Electronic music was an early influence on Butcher's approach to saxophone playing, and became explicit in his electromanipulation duo with Phil Durrant, begun in 1997. In the same year he joined the Austrian group Polwechsel , which has released 6 CDs - including collaborations with laptop player and guitarist Christian Fennez, and with pianist John Tilbury. In the last few years Butcher has spent periods at STEIM and ZKM helping research a system for software recognition of his saxophone techniques with Californian computer professor William Tsun-Yuk Hsu. In 2004 he collaborated with Newton Armstrong at Princeton University on interactive saxophone/electronic feedback manipulation. Another electronic collaboration is with Austrian lloopp/laptop artist Christof Kurzmann. Some commentators have described his wind trio The Contest of Pleasures, with Axel Dörner and Xavier Charles, as electronic music by acoustic instruments. The "Contest of More Pleasures" adds sound recordists and manipulators Jean Pallendre and Laurent Sassi - to further explore the acoustic/electronic/real-time/recorded conundrum. In the trio Thermal, with EX guitarist Andy Moor and synthist Thomas Lehn, Butcher specifically works with the possibilities of amplification. During two visits to Japan he was pleased to play and recorded with no-input mixer specialist Toshimaru Nakamura. They have since played in London and Paris, and are preparing a new release. //
Solo concerts and recordings have long been a particular enthusiasm. Thirteen Friendly Numbers, his first solo release, includes pieces for multitracked saxophones, whilst London and Cologne and Fixations focused on live performance. Invisible Ear (2003) explores close-miking, amplification, multitracking and saxophone-controlled feedback, and Cavern with Nightlife includes a 2002 concert inside the vast Japanese Oya Stone mountain. The Geometry of Sentiment (2007), is a collection of pieces from European and Japanese concerts - all site-specific to various degrees, a concern that gained focus during his 2006 Resonant Spaces tour of Scotland and the Orkneys. The new Resonant Spaces CD collects music from this tour.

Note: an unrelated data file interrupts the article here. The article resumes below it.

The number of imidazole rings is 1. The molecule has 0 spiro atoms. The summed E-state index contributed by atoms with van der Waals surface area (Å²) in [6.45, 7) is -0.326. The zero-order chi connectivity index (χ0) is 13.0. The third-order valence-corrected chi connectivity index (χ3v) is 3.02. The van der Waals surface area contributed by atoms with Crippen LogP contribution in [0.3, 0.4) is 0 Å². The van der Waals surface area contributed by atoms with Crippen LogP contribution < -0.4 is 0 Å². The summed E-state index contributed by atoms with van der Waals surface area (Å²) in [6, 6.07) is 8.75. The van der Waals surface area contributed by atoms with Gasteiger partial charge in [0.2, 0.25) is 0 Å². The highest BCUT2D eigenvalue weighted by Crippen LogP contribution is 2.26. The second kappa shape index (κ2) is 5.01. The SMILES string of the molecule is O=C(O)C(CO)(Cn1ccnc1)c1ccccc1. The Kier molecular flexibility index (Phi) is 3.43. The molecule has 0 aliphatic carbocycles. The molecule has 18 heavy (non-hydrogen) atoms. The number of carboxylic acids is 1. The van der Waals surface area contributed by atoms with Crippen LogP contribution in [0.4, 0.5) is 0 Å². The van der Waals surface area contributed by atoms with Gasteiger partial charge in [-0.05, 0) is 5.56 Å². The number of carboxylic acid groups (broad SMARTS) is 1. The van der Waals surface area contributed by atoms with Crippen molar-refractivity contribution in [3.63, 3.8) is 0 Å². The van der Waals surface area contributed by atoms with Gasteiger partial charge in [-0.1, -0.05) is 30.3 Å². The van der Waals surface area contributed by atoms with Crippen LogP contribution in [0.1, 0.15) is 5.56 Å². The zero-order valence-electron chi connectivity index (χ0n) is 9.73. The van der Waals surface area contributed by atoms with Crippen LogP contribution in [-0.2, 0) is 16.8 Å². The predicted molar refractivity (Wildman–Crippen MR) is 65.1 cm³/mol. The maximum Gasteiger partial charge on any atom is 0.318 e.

Butcher's collaborations with North American musicians began during visits in the late 1990s - in particular duos with drummers; Gerry Hemingway and Gino Robair, a trio with Chicago based musicians Fred Lonberg-Holm & Michael Zerang and another trio with Vancouver residents Torsten Müller & Dylan van der Schyff.
2008 included: developing the piece "Asymptopic Freedom" - a response to the theories of Gustav Metzger for saxophone, snare drum, guitar, e-bow (played by one performer). This was part of Rhodri davies "Self-Cancellation" project in London and Glasgow.
Duo collaborations have often been the most fruitful for improvisation, and include long term partnerships with John Edwards (bass), Steve Beresford (electronics), Rhodri Davies (harp) and Eddie Prévost (tam-tam, percussion).With Beresford he has also worked on the Christian Marclay projects, Screen Play, Graffiti Music and Shuffle. In 2006 Butcher began working with the Australian ELISION ensemble. Tim O'Dwyer wrote Gravity for the group plus Butcher, and the following year they jointly composed Residue for a performance at the Qeensland Festival.
Recently he has been playing again with his old colleague from Polwechsel, Burkhard Stangl. Projects include a saxophone concerto and "My Dowland" with Stangl's "Extended Heritage", and a trio with Stangl and Tony Buck. As an improviser Butcher continues to play in many occasional, sometimes just one-off encounters. These have ranged from large groups such as Fred van Hove’s t’nonet - Radu Malfatti’s Orkestra - Butch Morris’ London Skyscraper - the EX Orkestra - Richard Barrett's SWR NEWJazz Meeting project - to duo concerts with Fred Frith, Akio Suzuki, Carlos Zingaro, Otomo Yoshihide, Kaffe Matthews, Taku Sugimoto, Kevin Drumm, Jin Hi Kim, John Coxon, Martin Tetrault, Okkyung Lee, Paul Lovens and John Tilbury.
From 1993 - 1997 Butcher was a director of the London Musicians' Collective. Around this time he also organised, with flautist Nancy Ruffer, two SoundArt festivals - programming composed and improvised music. He has also given many workshops/lectures on improvisation and the saxophone. (Royal Academy of Music, Vancouver Creative Music Institute, Barcelona Conservatory, Newfoundland Sound Symposium, Swindon Arts Centre, Princeton University, Sherwood High School, Parthenay Festival, Dartington College, Stanford University etc.)